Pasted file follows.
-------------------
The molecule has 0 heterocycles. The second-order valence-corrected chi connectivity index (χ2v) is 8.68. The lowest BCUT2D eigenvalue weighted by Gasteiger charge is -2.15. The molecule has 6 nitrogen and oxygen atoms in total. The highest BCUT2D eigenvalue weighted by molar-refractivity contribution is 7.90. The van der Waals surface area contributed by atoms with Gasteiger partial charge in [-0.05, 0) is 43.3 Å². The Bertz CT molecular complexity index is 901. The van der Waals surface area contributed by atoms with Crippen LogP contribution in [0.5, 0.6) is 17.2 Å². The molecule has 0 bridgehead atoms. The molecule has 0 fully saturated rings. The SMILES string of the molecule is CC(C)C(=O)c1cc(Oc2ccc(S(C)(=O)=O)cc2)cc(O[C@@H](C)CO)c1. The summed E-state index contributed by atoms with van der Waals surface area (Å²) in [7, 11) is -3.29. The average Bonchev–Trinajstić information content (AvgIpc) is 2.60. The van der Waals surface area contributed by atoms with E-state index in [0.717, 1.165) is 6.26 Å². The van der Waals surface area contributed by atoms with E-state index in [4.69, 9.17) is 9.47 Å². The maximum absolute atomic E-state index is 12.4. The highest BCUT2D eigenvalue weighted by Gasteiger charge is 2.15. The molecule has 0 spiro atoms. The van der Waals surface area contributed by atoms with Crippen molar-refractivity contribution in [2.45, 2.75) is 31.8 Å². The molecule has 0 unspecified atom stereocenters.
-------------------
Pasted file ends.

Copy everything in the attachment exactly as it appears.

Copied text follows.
The molecule has 0 heterocycles. The second-order valence-corrected chi connectivity index (χ2v) is 8.68. The lowest BCUT2D eigenvalue weighted by Gasteiger charge is -2.15. The molecule has 6 nitrogen and oxygen atoms in total. The highest BCUT2D eigenvalue weighted by molar-refractivity contribution is 7.90. The van der Waals surface area contributed by atoms with Gasteiger partial charge in [-0.05, 0) is 43.3 Å². The Bertz CT molecular complexity index is 901. The van der Waals surface area contributed by atoms with Crippen LogP contribution in [0.5, 0.6) is 17.2 Å². The molecule has 0 bridgehead atoms. The molecule has 0 fully saturated rings. The SMILES string of the molecule is CC(C)C(=O)c1cc(Oc2ccc(S(C)(=O)=O)cc2)cc(O[C@@H](C)CO)c1. The summed E-state index contributed by atoms with van der Waals surface area (Å²) in [7, 11) is -3.29. The average Bonchev–Trinajstić information content (AvgIpc) is 2.60. The van der Waals surface area contributed by atoms with E-state index in [0.717, 1.165) is 6.26 Å². The van der Waals surface area contributed by atoms with E-state index in [4.69, 9.17) is 9.47 Å². The maximum absolute atomic E-state index is 12.4. The highest BCUT2D eigenvalue weighted by Gasteiger charge is 2.15. The molecule has 0 spiro atoms. The van der Waals surface area contributed by atoms with Crippen molar-refractivity contribution in [2.45, 2.75) is 31.8 Å². The molecule has 0 unspecified atom stereocenters.